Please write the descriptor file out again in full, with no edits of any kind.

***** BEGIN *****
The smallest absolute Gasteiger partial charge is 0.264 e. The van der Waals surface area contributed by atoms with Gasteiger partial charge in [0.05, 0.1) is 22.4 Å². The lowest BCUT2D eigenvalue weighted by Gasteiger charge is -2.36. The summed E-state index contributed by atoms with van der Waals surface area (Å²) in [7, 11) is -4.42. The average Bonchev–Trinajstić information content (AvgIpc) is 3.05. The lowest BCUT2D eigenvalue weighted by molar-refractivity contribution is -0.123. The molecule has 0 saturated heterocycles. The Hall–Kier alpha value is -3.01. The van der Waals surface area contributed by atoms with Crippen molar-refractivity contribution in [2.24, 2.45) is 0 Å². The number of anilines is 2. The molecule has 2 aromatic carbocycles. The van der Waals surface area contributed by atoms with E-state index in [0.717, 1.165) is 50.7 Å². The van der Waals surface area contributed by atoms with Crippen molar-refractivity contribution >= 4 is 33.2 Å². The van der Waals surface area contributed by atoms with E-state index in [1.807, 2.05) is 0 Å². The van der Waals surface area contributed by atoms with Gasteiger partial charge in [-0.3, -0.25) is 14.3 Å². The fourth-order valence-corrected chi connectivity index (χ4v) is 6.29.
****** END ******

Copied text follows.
The smallest absolute Gasteiger partial charge is 0.264 e. The van der Waals surface area contributed by atoms with Gasteiger partial charge in [0.05, 0.1) is 22.4 Å². The lowest BCUT2D eigenvalue weighted by Gasteiger charge is -2.36. The summed E-state index contributed by atoms with van der Waals surface area (Å²) in [7, 11) is -4.42. The average Bonchev–Trinajstić information content (AvgIpc) is 3.05. The lowest BCUT2D eigenvalue weighted by molar-refractivity contribution is -0.123. The molecule has 0 saturated heterocycles. The Hall–Kier alpha value is -3.01. The van der Waals surface area contributed by atoms with Crippen molar-refractivity contribution in [2.24, 2.45) is 0 Å². The number of anilines is 2. The molecule has 2 aromatic carbocycles. The van der Waals surface area contributed by atoms with E-state index in [0.717, 1.165) is 50.7 Å². The van der Waals surface area contributed by atoms with Crippen molar-refractivity contribution >= 4 is 33.2 Å². The van der Waals surface area contributed by atoms with E-state index in [1.807, 2.05) is 0 Å². The van der Waals surface area contributed by atoms with Gasteiger partial charge in [-0.3, -0.25) is 14.3 Å². The fourth-order valence-corrected chi connectivity index (χ4v) is 6.29.